was the distinct ruling of this court In Seaver". Bigelow, 5 Wall. 208; RusseD v. Stansell, 105 U. S. 303; Trust Co. v. Waterman, 106 U. S. 265, 1 Sup. Ct. 131; Hawley v. Fairbanks, 108 D.' S. 543,2 Sup. Ct. 846; Stewart v. Dunham, 115 U. S. 61,5 Sup. Ct. 1163; Gibson v. Shufeldt, 122 U. S.2:1, 7 Sup. Ct. 1066; Clay v. Field, 138 U. S. 464, 11 Sup. at. 419."
The liability of the heirs, as disclosed by the bill, is several, and not joint, by the express terms of the statute on which the right of action is based; and, as the liability of each is less than $2,000, it follows that the court is without jurisdiction. The bill of complaint is therefore dismissed for want of jurisdiction, at the costs of the complainant.
NATIONAL STEAMSHIP CO. v. TUGMAN. (CirCUit Court, E. D. New York. March 19, 1895.)
REMOVAL OF CAUSES-JUDGMENT FOR COSTS IN STATE COURT-SET·Oll'll'.
A state court, having denied a petition for removal, proceeded to judg· ment, and the case was taken on error to the supreme court of the United States. The latter court reversed the judgment, and remanded the cause with directions to accept the bond for removal and proceed no further. The state court then, In form, itself reversed the judgment, and entered judgment for costs. The case then proceeded in the federal court, and, after going to the supreme court of the United States, a judgment was finally entered, pursuant to its mandate. Afterwards a suit was brought in the federal court to have set ofr, against the judgment therein rendered, the judgment for costs so rendered by the state court. Held that, under the judiciary act ot 1875 (18 Stat. 470), the state court had no authority to render an enforceable judgment for the costs therein incurred, but that the matter of taxation of costs accompanied the case Into the federal court; and hence that the set-off could not be allowed.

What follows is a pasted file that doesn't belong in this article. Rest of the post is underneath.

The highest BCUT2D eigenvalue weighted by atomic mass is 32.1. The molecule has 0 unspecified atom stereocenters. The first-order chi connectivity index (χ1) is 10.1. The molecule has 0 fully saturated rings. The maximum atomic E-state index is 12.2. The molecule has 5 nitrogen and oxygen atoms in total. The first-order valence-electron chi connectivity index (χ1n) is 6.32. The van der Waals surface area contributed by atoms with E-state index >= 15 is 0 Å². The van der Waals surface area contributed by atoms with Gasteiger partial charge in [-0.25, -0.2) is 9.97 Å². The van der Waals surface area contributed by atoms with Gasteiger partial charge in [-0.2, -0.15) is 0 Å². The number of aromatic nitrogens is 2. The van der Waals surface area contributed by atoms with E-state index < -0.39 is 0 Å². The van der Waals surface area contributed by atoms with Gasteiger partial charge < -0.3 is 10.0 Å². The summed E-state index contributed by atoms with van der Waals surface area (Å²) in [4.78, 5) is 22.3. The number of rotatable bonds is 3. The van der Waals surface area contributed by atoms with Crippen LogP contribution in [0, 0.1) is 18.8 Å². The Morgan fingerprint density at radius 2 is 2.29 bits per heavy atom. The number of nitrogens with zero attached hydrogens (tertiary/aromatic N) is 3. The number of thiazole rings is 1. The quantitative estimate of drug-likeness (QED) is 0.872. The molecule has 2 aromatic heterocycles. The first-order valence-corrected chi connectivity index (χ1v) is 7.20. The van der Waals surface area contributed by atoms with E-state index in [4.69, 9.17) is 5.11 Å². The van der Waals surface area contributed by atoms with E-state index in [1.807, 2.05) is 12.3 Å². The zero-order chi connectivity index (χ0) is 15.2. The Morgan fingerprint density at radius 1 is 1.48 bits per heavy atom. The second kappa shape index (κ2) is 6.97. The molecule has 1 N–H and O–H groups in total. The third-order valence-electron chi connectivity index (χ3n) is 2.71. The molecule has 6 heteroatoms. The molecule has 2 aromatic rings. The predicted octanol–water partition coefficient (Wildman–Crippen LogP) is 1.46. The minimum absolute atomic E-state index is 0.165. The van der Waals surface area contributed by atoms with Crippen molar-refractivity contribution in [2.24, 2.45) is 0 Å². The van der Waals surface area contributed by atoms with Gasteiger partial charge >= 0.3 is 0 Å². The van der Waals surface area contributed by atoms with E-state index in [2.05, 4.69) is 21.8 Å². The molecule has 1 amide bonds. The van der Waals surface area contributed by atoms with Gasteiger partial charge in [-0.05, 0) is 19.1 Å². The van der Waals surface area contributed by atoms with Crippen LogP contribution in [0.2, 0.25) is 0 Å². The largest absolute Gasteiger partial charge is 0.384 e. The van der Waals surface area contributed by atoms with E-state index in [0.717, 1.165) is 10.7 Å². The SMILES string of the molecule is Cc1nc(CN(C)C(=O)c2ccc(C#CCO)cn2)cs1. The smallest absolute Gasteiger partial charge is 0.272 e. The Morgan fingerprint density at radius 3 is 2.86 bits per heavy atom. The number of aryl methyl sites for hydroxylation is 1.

This was a suit in equity by the National Steamship Oompany against Oharles H. Tugman to have set off, against a judgment previously rendered in this court, the amounts of two judgments recovered in the courts of New York. John Ohetwood, for plaintiff. Delos McOurdy, for defendant. . WHEELER, District Judge. This suit is brought to have set off against a judgment of this court, under a mandate from the supreme court of the United States in 1892, for $7,549.59, a judg. ment of the superior court of New York in 1869 for ,126.86, and a judgment of the supreme court of New York in the case remanded from the supreme court of the United States, upon removal 01 it to this court, for costs, wlrile pending there where it was brought, after petition for removal and before actual removal. The bill alleges residence without the state for three years since the judgment of the superior court, which the answer does not deny, and which seems, under the statute of the state, to avoid the presumptive bar of 20 years set up &g3instthat judgment. Oode, N. Y.
1815 (18 Stat. 470), which provided that all injunctions, orders, and
had in.suchsuit priortoits removal should remain